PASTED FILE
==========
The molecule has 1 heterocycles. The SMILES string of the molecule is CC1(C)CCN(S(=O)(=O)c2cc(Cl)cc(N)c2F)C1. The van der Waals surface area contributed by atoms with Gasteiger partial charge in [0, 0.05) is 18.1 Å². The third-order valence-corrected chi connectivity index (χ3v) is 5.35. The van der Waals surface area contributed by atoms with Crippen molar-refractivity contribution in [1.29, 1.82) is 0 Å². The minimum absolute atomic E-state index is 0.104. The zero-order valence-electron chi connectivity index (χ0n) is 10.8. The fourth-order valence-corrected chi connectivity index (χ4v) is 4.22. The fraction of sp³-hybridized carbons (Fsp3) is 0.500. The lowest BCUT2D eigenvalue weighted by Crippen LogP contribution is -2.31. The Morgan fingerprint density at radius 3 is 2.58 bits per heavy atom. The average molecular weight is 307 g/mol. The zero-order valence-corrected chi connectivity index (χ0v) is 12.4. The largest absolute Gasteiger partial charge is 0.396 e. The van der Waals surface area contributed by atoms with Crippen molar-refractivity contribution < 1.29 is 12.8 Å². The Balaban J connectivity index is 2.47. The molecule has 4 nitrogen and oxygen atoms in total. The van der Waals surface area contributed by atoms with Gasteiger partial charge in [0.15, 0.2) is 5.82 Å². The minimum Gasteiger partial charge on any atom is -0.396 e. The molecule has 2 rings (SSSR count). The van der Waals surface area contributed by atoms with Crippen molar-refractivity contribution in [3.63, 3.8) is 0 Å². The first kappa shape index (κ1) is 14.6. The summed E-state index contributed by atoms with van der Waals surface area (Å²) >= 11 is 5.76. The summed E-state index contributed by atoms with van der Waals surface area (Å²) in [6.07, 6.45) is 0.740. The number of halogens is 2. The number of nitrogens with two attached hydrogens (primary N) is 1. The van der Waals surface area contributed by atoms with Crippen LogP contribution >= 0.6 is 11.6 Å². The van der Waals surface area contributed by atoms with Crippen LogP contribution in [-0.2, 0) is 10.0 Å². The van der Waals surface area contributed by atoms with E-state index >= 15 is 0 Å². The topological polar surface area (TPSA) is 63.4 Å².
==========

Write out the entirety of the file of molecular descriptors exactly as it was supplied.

The molecule has 1 heterocycles. The SMILES string of the molecule is CC1(C)CCN(S(=O)(=O)c2cc(Cl)cc(N)c2F)C1. The van der Waals surface area contributed by atoms with Gasteiger partial charge in [0, 0.05) is 18.1 Å². The third-order valence-corrected chi connectivity index (χ3v) is 5.35. The van der Waals surface area contributed by atoms with Crippen molar-refractivity contribution in [1.29, 1.82) is 0 Å². The minimum absolute atomic E-state index is 0.104. The zero-order valence-electron chi connectivity index (χ0n) is 10.8. The fourth-order valence-corrected chi connectivity index (χ4v) is 4.22. The fraction of sp³-hybridized carbons (Fsp3) is 0.500. The lowest BCUT2D eigenvalue weighted by Crippen LogP contribution is -2.31. The Morgan fingerprint density at radius 3 is 2.58 bits per heavy atom. The average molecular weight is 307 g/mol. The zero-order valence-corrected chi connectivity index (χ0v) is 12.4. The largest absolute Gasteiger partial charge is 0.396 e. The van der Waals surface area contributed by atoms with Crippen molar-refractivity contribution < 1.29 is 12.8 Å². The Balaban J connectivity index is 2.47. The molecule has 4 nitrogen and oxygen atoms in total. The van der Waals surface area contributed by atoms with Gasteiger partial charge in [0.15, 0.2) is 5.82 Å². The minimum Gasteiger partial charge on any atom is -0.396 e. The molecule has 2 rings (SSSR count). The van der Waals surface area contributed by atoms with Crippen molar-refractivity contribution in [3.63, 3.8) is 0 Å². The first kappa shape index (κ1) is 14.6. The summed E-state index contributed by atoms with van der Waals surface area (Å²) >= 11 is 5.76. The summed E-state index contributed by atoms with van der Waals surface area (Å²) in [6.07, 6.45) is 0.740. The number of halogens is 2. The number of nitrogens with two attached hydrogens (primary N) is 1. The van der Waals surface area contributed by atoms with Crippen LogP contribution >= 0.6 is 11.6 Å². The van der Waals surface area contributed by atoms with Crippen LogP contribution in [-0.2, 0) is 10.0 Å². The van der Waals surface area contributed by atoms with E-state index >= 15 is 0 Å². The topological polar surface area (TPSA) is 63.4 Å².